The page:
Here is my interview with the wonderful C. S. MacCath, my co-writer in The Pagan Fiction Anthology:
You were a finalist in the Pagan Fiction Award contest. How did you come to write a pagan-based short story, and is much of you other work pagan as well?
I've been writing short stories with Pagan elements throughout my writing career. For me, Pagan fiction isn't so much a genre like speculative fiction, horror or mystery as it is an application of our particular world-view to storytelling. Having said that, all of the fiction I've written has been Pagan-themed, either explicitly, as in the case of "From Our Minds to Yours," or implicitly, as in the case of "The Longest Road in the Universe," which is forthcoming in Murky Depths next March.
I think it's healthy for the literary community to be exposed to Pagan themes in what it publishes and reads. They allow a safe place of entry into Paganism that can be accessed from the private relationship between the reader and the text. From there, tolerance might follow. So though I try not to be didactic about the inclusion of my faith in my work, it's usually always on my mind when I write, and I hope it reads well for Pagans and non-Pagans alike.
How long have you been writing, and where can people find your work other than the Anthology?
I've been writing since I could pick up a pen, but I've only been publishing my work with regularity in paying markets since 2004. My bibliography can be found at: www.csmaccath.com/view/csmbiblio and from there, folks can look for what they want to read in the appropriate places. A recently published story that might be of interest to Pagan readers is "Akhila, Divided," which can be found in Clockwork Phoenix: Tales of Beauty and Strangeness, edited by Mike Allen. It's a science fantasy war story set in the far future at a monastery where various denominations of Paganism are practiced in combination with other faiths.
Your short story, "From Our Minds to Yours," is a disturbing look at a possible near-future scenario. How did you get the idea, and do you really think it could happen?
My husband brought the idea home to me one afternoon while he was in college a few years ago. He had been taking a course called "Computers, Ethics and Society" and was reading a book entitled Database Nation: The Death of Privacy in the 21st Century, by Simson Garfinkel. I believe he asked me, "What do you think would happen if people could become physically addicted to products?" After the long philosophical conversation that followed, I read the book as well, and then I did some research into current applications of nanotechnology. "From Our Minds to Yours" was the natural outgrowth of those things.
I wrote the story with the feasibility of the plot in mind. Right now, nanotechnology is used in everything from water reclamation to clothing manufacture. Given the current interpretation of Moore's Law, that the size and/or speed and/or functionality of a piece of technology doubles every eighteen months, and given a modest effort on the part of corporate lobbyists to legalize the relationship between nanotechnology and advertising, yeah, I think it's an absolutely realistic scenario in the next 25-50 years.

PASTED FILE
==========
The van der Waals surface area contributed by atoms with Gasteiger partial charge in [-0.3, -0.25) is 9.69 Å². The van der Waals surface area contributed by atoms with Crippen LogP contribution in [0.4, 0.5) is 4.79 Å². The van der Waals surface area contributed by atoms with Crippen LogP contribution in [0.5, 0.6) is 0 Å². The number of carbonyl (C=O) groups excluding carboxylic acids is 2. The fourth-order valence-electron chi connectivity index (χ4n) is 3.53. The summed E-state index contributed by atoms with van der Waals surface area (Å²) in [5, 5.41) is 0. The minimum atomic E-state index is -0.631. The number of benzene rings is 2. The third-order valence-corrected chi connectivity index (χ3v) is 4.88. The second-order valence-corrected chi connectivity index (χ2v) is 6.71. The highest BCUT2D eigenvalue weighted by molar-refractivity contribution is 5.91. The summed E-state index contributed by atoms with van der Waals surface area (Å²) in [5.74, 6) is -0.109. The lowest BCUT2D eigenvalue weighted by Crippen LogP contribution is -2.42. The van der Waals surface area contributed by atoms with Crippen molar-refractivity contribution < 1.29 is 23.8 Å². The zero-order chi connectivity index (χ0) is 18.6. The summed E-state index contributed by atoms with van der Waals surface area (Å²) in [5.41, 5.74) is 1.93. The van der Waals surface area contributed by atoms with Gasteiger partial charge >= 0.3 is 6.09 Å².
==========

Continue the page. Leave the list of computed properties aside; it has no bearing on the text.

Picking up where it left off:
What would readers be surprised to learn about you?
I was born and raised a Jehovah's Witness.
You were able to go to Pantheacon for the presentation of the awards. What was your favorite aspect of the convention? [For readers who don't know, Panthecon is a huge pagan gathering held every February is San Jose, CA]
I very much enjoyed the oracular seidh hosted by Diana Paxson on Saturday night. I've been practicing various forms of divination for twenty-three years but have never encountered that particular configuration of group journey work and team divination before. I told Ms. Paxson afterward that it was interesting to see the weave between Michael Harner-esque shamanic practice and Northern European lore. And the seidh-workers themselves were remarkable, both in their stamina and in their accuracy.
Aside from your own, what was your favorite story in the Anthology and why?
I loved April's "A Valkyrie Among Jews," which placed first in the contest. I thought she juxtaposed Judaism with Paganism effectively, addressed some serious questions about the relationships between Pagans and non-Pagans and spoke to the transition between life and death both mythically and mundanely. It was a kick-ass story that was relevant to modern people of all faiths, and I hope it finds its way into the hands of folks who might need that safe place of entry into Paganism I mentioned before.
What are you working on these days and where can people contact you if they have more questions?
I'm currently working on a novel entitled Twilight of the World Sea People. It's the first novel in a trilogy entitled World Sea Legacy, which is itself part of a three trilogy/nine-novel space opera entitled Petals of the Twenty Thousand Blossom. I've pretty much ceased production at present on any short stories for the sake of the novels, but I'm hoping to write a few by the end of next year for a collection I'm piecing together entitled Spirit Boat. We'll see how that goes, though. Folks can contact me by using the contact form at www.csmaccath.com/contact, which drops messages into my primary e-mail account.